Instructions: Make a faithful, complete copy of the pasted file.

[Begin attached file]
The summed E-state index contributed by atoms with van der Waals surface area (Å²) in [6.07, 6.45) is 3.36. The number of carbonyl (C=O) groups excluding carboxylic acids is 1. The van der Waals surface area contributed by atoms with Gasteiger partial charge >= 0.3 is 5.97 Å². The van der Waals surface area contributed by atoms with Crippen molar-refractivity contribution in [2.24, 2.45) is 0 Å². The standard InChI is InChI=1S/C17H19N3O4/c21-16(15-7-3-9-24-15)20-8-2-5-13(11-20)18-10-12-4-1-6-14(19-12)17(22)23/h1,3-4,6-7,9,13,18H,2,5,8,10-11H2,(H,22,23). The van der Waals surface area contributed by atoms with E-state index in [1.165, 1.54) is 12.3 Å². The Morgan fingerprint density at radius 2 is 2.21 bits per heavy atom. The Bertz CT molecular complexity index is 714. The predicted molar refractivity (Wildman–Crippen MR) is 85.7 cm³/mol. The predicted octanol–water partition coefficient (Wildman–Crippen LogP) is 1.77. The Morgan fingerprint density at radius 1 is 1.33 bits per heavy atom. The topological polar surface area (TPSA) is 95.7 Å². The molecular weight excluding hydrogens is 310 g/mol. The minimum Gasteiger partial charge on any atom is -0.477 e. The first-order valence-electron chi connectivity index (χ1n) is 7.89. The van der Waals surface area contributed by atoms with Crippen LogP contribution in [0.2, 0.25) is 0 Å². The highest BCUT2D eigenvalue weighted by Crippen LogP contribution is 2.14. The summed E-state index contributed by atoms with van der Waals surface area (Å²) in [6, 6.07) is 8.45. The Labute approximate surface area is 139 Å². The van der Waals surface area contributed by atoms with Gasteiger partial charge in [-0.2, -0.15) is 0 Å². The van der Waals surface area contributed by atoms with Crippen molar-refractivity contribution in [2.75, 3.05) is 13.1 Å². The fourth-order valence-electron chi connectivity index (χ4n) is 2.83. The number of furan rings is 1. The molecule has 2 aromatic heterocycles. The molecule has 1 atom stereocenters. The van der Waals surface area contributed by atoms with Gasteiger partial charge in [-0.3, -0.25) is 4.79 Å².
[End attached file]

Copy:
The summed E-state index contributed by atoms with van der Waals surface area (Å²) in [6.07, 6.45) is 3.36. The number of carbonyl (C=O) groups excluding carboxylic acids is 1. The van der Waals surface area contributed by atoms with Gasteiger partial charge >= 0.3 is 5.97 Å². The van der Waals surface area contributed by atoms with Crippen molar-refractivity contribution in [2.24, 2.45) is 0 Å². The standard InChI is InChI=1S/C17H19N3O4/c21-16(15-7-3-9-24-15)20-8-2-5-13(11-20)18-10-12-4-1-6-14(19-12)17(22)23/h1,3-4,6-7,9,13,18H,2,5,8,10-11H2,(H,22,23). The van der Waals surface area contributed by atoms with E-state index in [1.165, 1.54) is 12.3 Å². The Morgan fingerprint density at radius 2 is 2.21 bits per heavy atom. The Bertz CT molecular complexity index is 714. The predicted molar refractivity (Wildman–Crippen MR) is 85.7 cm³/mol. The predicted octanol–water partition coefficient (Wildman–Crippen LogP) is 1.77. The Morgan fingerprint density at radius 1 is 1.33 bits per heavy atom. The topological polar surface area (TPSA) is 95.7 Å². The molecular weight excluding hydrogens is 310 g/mol. The minimum Gasteiger partial charge on any atom is -0.477 e. The first-order valence-electron chi connectivity index (χ1n) is 7.89. The van der Waals surface area contributed by atoms with Crippen LogP contribution in [0.2, 0.25) is 0 Å². The highest BCUT2D eigenvalue weighted by Crippen LogP contribution is 2.14. The summed E-state index contributed by atoms with van der Waals surface area (Å²) in [6, 6.07) is 8.45. The Labute approximate surface area is 139 Å². The van der Waals surface area contributed by atoms with Gasteiger partial charge in [-0.2, -0.15) is 0 Å². The van der Waals surface area contributed by atoms with Crippen molar-refractivity contribution in [2.75, 3.05) is 13.1 Å². The fourth-order valence-electron chi connectivity index (χ4n) is 2.83. The number of furan rings is 1. The molecule has 2 aromatic heterocycles. The molecule has 1 atom stereocenters. The van der Waals surface area contributed by atoms with Gasteiger partial charge in [-0.3, -0.25) is 4.79 Å².